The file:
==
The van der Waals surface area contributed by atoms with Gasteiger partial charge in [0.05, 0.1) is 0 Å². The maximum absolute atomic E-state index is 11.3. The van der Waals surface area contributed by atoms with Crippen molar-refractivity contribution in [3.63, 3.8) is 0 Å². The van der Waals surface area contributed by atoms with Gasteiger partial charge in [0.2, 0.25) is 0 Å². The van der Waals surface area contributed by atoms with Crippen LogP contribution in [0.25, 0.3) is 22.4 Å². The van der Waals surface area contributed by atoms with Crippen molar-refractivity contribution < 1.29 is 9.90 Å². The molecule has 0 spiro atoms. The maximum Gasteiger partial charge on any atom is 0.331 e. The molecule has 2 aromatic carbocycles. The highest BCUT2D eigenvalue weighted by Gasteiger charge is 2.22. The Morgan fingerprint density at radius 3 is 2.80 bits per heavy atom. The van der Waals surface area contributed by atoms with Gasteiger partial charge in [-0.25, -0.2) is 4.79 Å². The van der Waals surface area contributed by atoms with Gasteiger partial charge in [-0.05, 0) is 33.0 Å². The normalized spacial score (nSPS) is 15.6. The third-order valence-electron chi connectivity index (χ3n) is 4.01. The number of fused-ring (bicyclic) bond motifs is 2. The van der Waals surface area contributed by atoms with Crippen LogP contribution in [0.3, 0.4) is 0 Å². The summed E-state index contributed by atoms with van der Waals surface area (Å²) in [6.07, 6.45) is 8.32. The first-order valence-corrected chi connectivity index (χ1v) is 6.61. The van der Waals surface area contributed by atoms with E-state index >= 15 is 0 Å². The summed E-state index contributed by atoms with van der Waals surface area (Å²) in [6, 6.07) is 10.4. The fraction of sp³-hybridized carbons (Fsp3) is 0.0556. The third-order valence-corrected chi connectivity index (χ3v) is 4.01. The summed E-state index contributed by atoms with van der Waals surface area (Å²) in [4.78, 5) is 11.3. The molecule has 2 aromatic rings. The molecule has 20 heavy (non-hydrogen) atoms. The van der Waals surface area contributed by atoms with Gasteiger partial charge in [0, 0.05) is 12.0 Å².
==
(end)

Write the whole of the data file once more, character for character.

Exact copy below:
The van der Waals surface area contributed by atoms with Gasteiger partial charge in [0.05, 0.1) is 0 Å². The maximum absolute atomic E-state index is 11.3. The van der Waals surface area contributed by atoms with Crippen molar-refractivity contribution in [3.63, 3.8) is 0 Å². The van der Waals surface area contributed by atoms with Gasteiger partial charge in [0.2, 0.25) is 0 Å². The van der Waals surface area contributed by atoms with Crippen LogP contribution in [0.25, 0.3) is 22.4 Å². The van der Waals surface area contributed by atoms with Crippen molar-refractivity contribution < 1.29 is 9.90 Å². The molecule has 0 spiro atoms. The maximum Gasteiger partial charge on any atom is 0.331 e. The molecule has 2 aromatic carbocycles. The highest BCUT2D eigenvalue weighted by Gasteiger charge is 2.22. The Morgan fingerprint density at radius 3 is 2.80 bits per heavy atom. The van der Waals surface area contributed by atoms with Gasteiger partial charge in [-0.25, -0.2) is 4.79 Å². The van der Waals surface area contributed by atoms with Gasteiger partial charge in [-0.05, 0) is 33.0 Å². The normalized spacial score (nSPS) is 15.6. The third-order valence-electron chi connectivity index (χ3n) is 4.01. The number of fused-ring (bicyclic) bond motifs is 2. The van der Waals surface area contributed by atoms with Crippen LogP contribution in [0.3, 0.4) is 0 Å². The summed E-state index contributed by atoms with van der Waals surface area (Å²) in [6.07, 6.45) is 8.32. The first-order valence-corrected chi connectivity index (χ1v) is 6.61. The van der Waals surface area contributed by atoms with E-state index >= 15 is 0 Å². The summed E-state index contributed by atoms with van der Waals surface area (Å²) in [6, 6.07) is 10.4. The fraction of sp³-hybridized carbons (Fsp3) is 0.0556. The third-order valence-corrected chi connectivity index (χ3v) is 4.01. The summed E-state index contributed by atoms with van der Waals surface area (Å²) in [4.78, 5) is 11.3. The molecule has 2 aromatic rings. The molecule has 20 heavy (non-hydrogen) atoms. The van der Waals surface area contributed by atoms with Gasteiger partial charge in [0, 0.05) is 12.0 Å².